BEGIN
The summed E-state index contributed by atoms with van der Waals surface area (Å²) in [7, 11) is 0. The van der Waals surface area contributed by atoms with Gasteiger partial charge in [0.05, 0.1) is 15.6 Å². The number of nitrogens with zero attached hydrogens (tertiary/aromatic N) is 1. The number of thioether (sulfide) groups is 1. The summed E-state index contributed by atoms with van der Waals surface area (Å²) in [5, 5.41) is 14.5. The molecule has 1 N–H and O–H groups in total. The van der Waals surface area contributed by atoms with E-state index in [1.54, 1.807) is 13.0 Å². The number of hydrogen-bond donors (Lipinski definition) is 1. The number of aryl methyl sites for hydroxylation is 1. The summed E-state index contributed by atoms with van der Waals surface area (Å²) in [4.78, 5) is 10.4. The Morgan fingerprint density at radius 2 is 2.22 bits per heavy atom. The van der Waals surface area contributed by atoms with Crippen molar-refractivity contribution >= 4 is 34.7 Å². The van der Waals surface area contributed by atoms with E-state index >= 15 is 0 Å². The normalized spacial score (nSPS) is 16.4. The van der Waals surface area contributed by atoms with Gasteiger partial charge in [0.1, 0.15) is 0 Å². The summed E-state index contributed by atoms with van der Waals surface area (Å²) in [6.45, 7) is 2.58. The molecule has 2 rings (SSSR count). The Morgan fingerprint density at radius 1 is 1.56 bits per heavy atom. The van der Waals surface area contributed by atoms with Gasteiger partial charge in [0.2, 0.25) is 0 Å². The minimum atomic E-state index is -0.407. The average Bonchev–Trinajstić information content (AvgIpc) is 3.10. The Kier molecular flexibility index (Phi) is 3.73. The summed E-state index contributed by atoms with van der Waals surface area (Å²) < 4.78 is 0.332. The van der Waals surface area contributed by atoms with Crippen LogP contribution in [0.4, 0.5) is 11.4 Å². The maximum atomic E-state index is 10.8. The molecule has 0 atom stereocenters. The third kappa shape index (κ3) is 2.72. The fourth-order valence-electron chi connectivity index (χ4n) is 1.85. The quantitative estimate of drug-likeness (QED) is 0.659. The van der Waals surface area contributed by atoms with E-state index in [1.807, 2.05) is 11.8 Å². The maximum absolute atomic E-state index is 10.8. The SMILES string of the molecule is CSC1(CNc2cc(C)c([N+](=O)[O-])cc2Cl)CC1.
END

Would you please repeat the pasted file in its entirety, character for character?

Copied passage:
The summed E-state index contributed by atoms with van der Waals surface area (Å²) in [7, 11) is 0. The van der Waals surface area contributed by atoms with Gasteiger partial charge in [0.05, 0.1) is 15.6 Å². The number of nitrogens with zero attached hydrogens (tertiary/aromatic N) is 1. The number of thioether (sulfide) groups is 1. The summed E-state index contributed by atoms with van der Waals surface area (Å²) in [5, 5.41) is 14.5. The molecule has 1 N–H and O–H groups in total. The van der Waals surface area contributed by atoms with E-state index in [1.54, 1.807) is 13.0 Å². The number of hydrogen-bond donors (Lipinski definition) is 1. The number of aryl methyl sites for hydroxylation is 1. The summed E-state index contributed by atoms with van der Waals surface area (Å²) in [4.78, 5) is 10.4. The Morgan fingerprint density at radius 2 is 2.22 bits per heavy atom. The van der Waals surface area contributed by atoms with Crippen molar-refractivity contribution >= 4 is 34.7 Å². The van der Waals surface area contributed by atoms with E-state index >= 15 is 0 Å². The normalized spacial score (nSPS) is 16.4. The van der Waals surface area contributed by atoms with Gasteiger partial charge in [0.1, 0.15) is 0 Å². The summed E-state index contributed by atoms with van der Waals surface area (Å²) in [6.45, 7) is 2.58. The molecule has 2 rings (SSSR count). The Morgan fingerprint density at radius 1 is 1.56 bits per heavy atom. The van der Waals surface area contributed by atoms with Gasteiger partial charge in [0.2, 0.25) is 0 Å². The minimum atomic E-state index is -0.407. The average Bonchev–Trinajstić information content (AvgIpc) is 3.10. The Kier molecular flexibility index (Phi) is 3.73. The summed E-state index contributed by atoms with van der Waals surface area (Å²) < 4.78 is 0.332. The van der Waals surface area contributed by atoms with Crippen LogP contribution in [0.4, 0.5) is 11.4 Å². The maximum atomic E-state index is 10.8. The molecule has 0 atom stereocenters. The third kappa shape index (κ3) is 2.72. The fourth-order valence-electron chi connectivity index (χ4n) is 1.85. The quantitative estimate of drug-likeness (QED) is 0.659. The van der Waals surface area contributed by atoms with E-state index in [1.807, 2.05) is 11.8 Å². The maximum absolute atomic E-state index is 10.8. The SMILES string of the molecule is CSC1(CNc2cc(C)c([N+](=O)[O-])cc2Cl)CC1.